Co-Hosted with the Harvard Petrie-Flom Center For Bioethics, the Stanford Law School Center for Law and the Biosciences,
Co-Hosted with the Harvard Petrie-Flom Center For Bioethics, the Stanford Law School Center for Law and the Biosciences, The Marshall Project, the Wilson Center for Science and Justice at Duke Law, and the Yale School of Public Health.
Congregate living spaces, and especially jails and prisons, have become COVID-19 hotspots due to ease of transmission and a lack of options for social distancing or quarantining. In our nation’s jails and prisons, inmates have little freedom of movement, often lack access to adequate hygiene and healthcare facilities, and may be unable to isolate if infected.
Join Duke Science & Society and our panel of experts in a discussion of how COVID-19 has spread through jails and prisons, how that is affecting not only inmates but also surrounding communities, what corrections officials are—and are not—doing to address COVID-19, and what should be done to improve health outcomes for and control the spread of COVID-19 among this often forgotten population.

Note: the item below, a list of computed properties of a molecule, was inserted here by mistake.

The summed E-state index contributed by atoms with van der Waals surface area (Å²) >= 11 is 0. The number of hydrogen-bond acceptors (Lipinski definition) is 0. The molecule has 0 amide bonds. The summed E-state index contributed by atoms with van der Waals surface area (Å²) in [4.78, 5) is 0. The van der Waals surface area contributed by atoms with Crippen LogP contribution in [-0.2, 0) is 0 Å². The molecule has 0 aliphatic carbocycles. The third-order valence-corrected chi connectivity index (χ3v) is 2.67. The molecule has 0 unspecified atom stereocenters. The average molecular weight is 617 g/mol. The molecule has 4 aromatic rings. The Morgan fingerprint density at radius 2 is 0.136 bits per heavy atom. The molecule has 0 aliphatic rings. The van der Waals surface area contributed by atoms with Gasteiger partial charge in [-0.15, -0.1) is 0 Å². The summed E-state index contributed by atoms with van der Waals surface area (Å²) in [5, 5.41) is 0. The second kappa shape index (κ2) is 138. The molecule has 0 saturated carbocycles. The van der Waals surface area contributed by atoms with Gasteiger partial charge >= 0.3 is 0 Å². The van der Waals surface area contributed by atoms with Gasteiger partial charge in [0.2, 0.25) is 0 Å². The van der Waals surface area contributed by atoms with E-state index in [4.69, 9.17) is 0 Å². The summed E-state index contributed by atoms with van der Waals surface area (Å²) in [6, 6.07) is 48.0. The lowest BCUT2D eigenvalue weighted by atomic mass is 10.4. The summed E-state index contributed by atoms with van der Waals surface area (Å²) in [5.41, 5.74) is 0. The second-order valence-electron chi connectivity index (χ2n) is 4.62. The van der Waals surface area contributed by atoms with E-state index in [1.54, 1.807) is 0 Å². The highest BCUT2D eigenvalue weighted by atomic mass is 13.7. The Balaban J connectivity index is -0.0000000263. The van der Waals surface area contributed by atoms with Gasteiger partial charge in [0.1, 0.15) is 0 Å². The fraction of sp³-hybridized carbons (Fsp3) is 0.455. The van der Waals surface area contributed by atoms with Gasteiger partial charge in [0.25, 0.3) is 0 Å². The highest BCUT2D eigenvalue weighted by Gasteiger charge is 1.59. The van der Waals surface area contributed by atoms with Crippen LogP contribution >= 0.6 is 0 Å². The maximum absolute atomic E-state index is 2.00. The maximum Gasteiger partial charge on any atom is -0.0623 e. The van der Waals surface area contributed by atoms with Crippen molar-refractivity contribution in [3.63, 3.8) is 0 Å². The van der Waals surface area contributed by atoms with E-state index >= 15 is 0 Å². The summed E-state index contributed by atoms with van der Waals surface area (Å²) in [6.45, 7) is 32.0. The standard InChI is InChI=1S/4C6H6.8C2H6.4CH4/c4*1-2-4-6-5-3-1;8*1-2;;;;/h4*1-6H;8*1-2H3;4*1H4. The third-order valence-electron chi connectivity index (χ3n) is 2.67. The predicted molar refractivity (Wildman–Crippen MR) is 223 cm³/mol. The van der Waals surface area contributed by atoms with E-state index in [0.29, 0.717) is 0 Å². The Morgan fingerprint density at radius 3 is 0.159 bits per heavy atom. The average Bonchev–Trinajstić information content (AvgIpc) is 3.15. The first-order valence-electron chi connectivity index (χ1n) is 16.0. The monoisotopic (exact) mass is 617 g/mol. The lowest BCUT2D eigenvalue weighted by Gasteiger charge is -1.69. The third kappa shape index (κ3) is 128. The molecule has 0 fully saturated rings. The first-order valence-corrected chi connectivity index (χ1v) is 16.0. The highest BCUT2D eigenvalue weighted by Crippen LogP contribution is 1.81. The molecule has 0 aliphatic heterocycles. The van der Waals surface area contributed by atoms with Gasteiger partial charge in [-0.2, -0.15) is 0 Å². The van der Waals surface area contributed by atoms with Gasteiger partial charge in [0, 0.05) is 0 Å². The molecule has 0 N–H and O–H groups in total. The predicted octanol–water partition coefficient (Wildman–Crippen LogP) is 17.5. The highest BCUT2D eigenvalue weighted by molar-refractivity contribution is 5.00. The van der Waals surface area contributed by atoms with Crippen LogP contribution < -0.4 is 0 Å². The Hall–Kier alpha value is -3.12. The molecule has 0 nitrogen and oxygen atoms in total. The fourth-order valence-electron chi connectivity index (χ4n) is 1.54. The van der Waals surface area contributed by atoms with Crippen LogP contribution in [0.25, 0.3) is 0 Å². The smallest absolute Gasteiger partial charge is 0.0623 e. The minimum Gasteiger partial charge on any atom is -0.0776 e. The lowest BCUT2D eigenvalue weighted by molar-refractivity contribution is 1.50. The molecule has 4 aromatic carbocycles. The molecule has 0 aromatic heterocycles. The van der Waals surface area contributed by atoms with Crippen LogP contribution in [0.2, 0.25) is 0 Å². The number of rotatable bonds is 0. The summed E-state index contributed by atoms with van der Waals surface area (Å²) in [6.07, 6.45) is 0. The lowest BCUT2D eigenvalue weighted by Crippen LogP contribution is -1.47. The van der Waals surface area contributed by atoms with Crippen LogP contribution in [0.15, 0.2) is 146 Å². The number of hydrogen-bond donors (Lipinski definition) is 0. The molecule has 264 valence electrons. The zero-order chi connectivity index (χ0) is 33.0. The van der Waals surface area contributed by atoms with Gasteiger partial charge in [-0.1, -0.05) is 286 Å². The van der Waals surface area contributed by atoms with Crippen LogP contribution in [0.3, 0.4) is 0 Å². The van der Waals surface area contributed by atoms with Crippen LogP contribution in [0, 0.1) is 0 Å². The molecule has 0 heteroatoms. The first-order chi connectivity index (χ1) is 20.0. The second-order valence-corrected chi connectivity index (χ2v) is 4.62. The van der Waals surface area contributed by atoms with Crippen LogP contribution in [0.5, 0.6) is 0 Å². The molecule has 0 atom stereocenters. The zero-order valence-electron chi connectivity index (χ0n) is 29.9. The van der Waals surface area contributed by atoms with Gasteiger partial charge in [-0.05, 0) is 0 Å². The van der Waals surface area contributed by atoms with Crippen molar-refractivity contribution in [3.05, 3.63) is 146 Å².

Joseph Neff; Staff Writer, The Marshall Project
Maria Morris, J.D.; Senior Staff Attorney, National Prison Project, ACLU
Lauren Brinkley-Rubinstein, Ph.D.; Assistant Professor of Social Medicine, UNC-Chapel Hill
Brandon L. Garrett, J.D.; L. Neil Williams, Jr. Professor of Law, Duke Law School
- Stanford Criminal Justice Center April 2020 Panel on Covid-19 and Prisons
- Articles by Joseph Neff of The Marshall Project on COVID and Prisons
- COVID-19 Exposes Need for Progressive Criminal Justice Reform
Coronavirus Conversations: A virtual event series from Duke Science & Society
The global pandemic affects every corner of society and brings into focus new and existing ethical and policy issues. Over the course of this event series notable scientists, doctors, bioethicists, researchers, and other policy experts will convene to discuss specific themes as they relate to the Coronavirus and how the U.S. and the world continues to respond.
(Friday) 12:30 pm - 1:30 pm
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